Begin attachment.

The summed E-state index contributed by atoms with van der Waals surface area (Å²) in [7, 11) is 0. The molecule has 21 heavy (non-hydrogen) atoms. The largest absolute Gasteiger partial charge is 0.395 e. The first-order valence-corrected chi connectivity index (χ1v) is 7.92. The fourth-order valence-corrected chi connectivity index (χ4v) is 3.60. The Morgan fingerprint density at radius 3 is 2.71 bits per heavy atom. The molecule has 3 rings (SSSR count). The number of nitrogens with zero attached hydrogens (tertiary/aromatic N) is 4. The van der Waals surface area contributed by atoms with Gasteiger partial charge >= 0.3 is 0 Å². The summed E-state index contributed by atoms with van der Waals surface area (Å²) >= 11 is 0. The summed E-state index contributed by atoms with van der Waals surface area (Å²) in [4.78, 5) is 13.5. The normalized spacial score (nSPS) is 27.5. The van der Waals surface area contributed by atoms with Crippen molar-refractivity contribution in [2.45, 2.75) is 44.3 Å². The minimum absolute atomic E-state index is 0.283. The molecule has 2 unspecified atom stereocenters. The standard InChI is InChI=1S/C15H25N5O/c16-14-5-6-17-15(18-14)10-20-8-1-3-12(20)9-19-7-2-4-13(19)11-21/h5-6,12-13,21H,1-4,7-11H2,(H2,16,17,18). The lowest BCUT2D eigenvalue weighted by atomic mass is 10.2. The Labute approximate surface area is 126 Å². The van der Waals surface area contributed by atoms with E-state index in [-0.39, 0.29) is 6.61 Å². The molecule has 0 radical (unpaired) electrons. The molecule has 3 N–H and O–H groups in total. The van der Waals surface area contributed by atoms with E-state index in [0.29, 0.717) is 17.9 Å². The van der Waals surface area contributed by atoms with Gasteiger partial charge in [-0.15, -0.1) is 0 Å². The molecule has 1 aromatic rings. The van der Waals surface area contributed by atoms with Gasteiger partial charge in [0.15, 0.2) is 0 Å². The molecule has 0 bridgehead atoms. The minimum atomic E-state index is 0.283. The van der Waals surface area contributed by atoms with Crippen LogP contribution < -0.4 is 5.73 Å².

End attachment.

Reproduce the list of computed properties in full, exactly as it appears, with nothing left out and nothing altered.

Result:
The summed E-state index contributed by atoms with van der Waals surface area (Å²) in [7, 11) is 0. The molecule has 21 heavy (non-hydrogen) atoms. The largest absolute Gasteiger partial charge is 0.395 e. The first-order valence-corrected chi connectivity index (χ1v) is 7.92. The fourth-order valence-corrected chi connectivity index (χ4v) is 3.60. The Morgan fingerprint density at radius 3 is 2.71 bits per heavy atom. The molecule has 3 rings (SSSR count). The number of nitrogens with zero attached hydrogens (tertiary/aromatic N) is 4. The van der Waals surface area contributed by atoms with Gasteiger partial charge >= 0.3 is 0 Å². The summed E-state index contributed by atoms with van der Waals surface area (Å²) >= 11 is 0. The summed E-state index contributed by atoms with van der Waals surface area (Å²) in [4.78, 5) is 13.5. The normalized spacial score (nSPS) is 27.5. The van der Waals surface area contributed by atoms with Crippen molar-refractivity contribution in [2.45, 2.75) is 44.3 Å². The minimum absolute atomic E-state index is 0.283. The molecule has 2 unspecified atom stereocenters. The standard InChI is InChI=1S/C15H25N5O/c16-14-5-6-17-15(18-14)10-20-8-1-3-12(20)9-19-7-2-4-13(19)11-21/h5-6,12-13,21H,1-4,7-11H2,(H2,16,17,18). The lowest BCUT2D eigenvalue weighted by atomic mass is 10.2. The Labute approximate surface area is 126 Å². The van der Waals surface area contributed by atoms with E-state index in [-0.39, 0.29) is 6.61 Å². The molecule has 0 radical (unpaired) electrons. The molecule has 3 N–H and O–H groups in total. The van der Waals surface area contributed by atoms with E-state index in [0.29, 0.717) is 17.9 Å². The van der Waals surface area contributed by atoms with Gasteiger partial charge in [-0.15, -0.1) is 0 Å². The molecule has 1 aromatic rings. The van der Waals surface area contributed by atoms with Gasteiger partial charge in [0.15, 0.2) is 0 Å². The molecule has 0 bridgehead atoms. The minimum atomic E-state index is 0.283. The van der Waals surface area contributed by atoms with Crippen LogP contribution < -0.4 is 5.73 Å².